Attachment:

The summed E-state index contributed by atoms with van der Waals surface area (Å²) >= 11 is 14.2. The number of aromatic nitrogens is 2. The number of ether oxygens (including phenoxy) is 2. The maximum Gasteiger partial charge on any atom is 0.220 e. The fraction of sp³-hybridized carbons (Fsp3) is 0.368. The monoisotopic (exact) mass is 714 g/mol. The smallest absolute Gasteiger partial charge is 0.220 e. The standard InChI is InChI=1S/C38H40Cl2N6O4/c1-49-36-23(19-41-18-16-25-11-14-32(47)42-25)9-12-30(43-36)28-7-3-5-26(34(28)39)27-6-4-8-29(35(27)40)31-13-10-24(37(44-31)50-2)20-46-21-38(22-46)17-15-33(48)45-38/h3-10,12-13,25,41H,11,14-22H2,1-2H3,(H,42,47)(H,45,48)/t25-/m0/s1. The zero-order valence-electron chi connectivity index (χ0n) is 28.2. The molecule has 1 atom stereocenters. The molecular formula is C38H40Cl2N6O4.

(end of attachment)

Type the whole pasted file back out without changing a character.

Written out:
The summed E-state index contributed by atoms with van der Waals surface area (Å²) >= 11 is 14.2. The number of aromatic nitrogens is 2. The number of ether oxygens (including phenoxy) is 2. The maximum Gasteiger partial charge on any atom is 0.220 e. The fraction of sp³-hybridized carbons (Fsp3) is 0.368. The monoisotopic (exact) mass is 714 g/mol. The smallest absolute Gasteiger partial charge is 0.220 e. The standard InChI is InChI=1S/C38H40Cl2N6O4/c1-49-36-23(19-41-18-16-25-11-14-32(47)42-25)9-12-30(43-36)28-7-3-5-26(34(28)39)27-6-4-8-29(35(27)40)31-13-10-24(37(44-31)50-2)20-46-21-38(22-46)17-15-33(48)45-38/h3-10,12-13,25,41H,11,14-22H2,1-2H3,(H,42,47)(H,45,48)/t25-/m0/s1. The zero-order valence-electron chi connectivity index (χ0n) is 28.2. The molecule has 1 atom stereocenters. The molecular formula is C38H40Cl2N6O4.